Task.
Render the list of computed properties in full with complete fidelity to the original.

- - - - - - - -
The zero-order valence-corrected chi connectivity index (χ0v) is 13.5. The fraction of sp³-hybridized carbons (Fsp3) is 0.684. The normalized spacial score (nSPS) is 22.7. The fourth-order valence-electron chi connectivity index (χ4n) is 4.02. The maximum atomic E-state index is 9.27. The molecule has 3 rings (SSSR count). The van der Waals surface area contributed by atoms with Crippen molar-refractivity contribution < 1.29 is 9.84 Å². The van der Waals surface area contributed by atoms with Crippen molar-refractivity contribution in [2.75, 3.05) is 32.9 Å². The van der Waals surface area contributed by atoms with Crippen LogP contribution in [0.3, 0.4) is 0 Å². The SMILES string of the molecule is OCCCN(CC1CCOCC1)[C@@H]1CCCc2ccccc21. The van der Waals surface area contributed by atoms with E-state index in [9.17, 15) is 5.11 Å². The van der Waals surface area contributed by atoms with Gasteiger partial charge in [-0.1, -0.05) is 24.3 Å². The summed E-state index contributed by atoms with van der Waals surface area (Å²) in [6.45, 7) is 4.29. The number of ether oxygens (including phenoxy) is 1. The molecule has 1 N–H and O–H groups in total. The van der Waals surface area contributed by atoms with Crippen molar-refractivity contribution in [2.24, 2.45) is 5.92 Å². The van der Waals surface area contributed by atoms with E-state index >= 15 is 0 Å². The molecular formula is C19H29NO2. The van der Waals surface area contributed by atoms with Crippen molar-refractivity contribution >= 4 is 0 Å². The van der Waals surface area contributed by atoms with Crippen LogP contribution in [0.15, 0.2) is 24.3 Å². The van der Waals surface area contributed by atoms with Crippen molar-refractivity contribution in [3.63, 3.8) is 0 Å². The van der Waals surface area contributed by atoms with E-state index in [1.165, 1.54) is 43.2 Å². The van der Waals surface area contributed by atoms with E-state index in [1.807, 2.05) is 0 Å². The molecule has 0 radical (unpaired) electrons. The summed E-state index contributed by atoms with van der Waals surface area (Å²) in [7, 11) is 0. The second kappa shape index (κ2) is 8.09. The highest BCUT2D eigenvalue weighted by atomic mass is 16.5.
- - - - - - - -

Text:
The zero-order valence-corrected chi connectivity index (χ0v) is 13.5. The fraction of sp³-hybridized carbons (Fsp3) is 0.684. The normalized spacial score (nSPS) is 22.7. The fourth-order valence-electron chi connectivity index (χ4n) is 4.02. The maximum atomic E-state index is 9.27. The molecule has 3 rings (SSSR count). The van der Waals surface area contributed by atoms with Crippen molar-refractivity contribution < 1.29 is 9.84 Å². The van der Waals surface area contributed by atoms with Crippen molar-refractivity contribution in [2.75, 3.05) is 32.9 Å². The van der Waals surface area contributed by atoms with Crippen LogP contribution in [0.3, 0.4) is 0 Å². The SMILES string of the molecule is OCCCN(CC1CCOCC1)[C@@H]1CCCc2ccccc21. The van der Waals surface area contributed by atoms with E-state index in [9.17, 15) is 5.11 Å². The van der Waals surface area contributed by atoms with Gasteiger partial charge in [-0.1, -0.05) is 24.3 Å². The summed E-state index contributed by atoms with van der Waals surface area (Å²) in [6.45, 7) is 4.29. The number of ether oxygens (including phenoxy) is 1. The molecule has 1 N–H and O–H groups in total. The van der Waals surface area contributed by atoms with Crippen molar-refractivity contribution in [2.24, 2.45) is 5.92 Å². The van der Waals surface area contributed by atoms with E-state index >= 15 is 0 Å². The molecular formula is C19H29NO2. The van der Waals surface area contributed by atoms with Crippen molar-refractivity contribution >= 4 is 0 Å². The van der Waals surface area contributed by atoms with Crippen LogP contribution in [0.15, 0.2) is 24.3 Å². The van der Waals surface area contributed by atoms with Crippen molar-refractivity contribution in [3.63, 3.8) is 0 Å². The van der Waals surface area contributed by atoms with E-state index in [1.165, 1.54) is 43.2 Å². The van der Waals surface area contributed by atoms with E-state index in [1.807, 2.05) is 0 Å². The molecule has 0 radical (unpaired) electrons. The summed E-state index contributed by atoms with van der Waals surface area (Å²) in [7, 11) is 0. The second kappa shape index (κ2) is 8.09. The highest BCUT2D eigenvalue weighted by atomic mass is 16.5.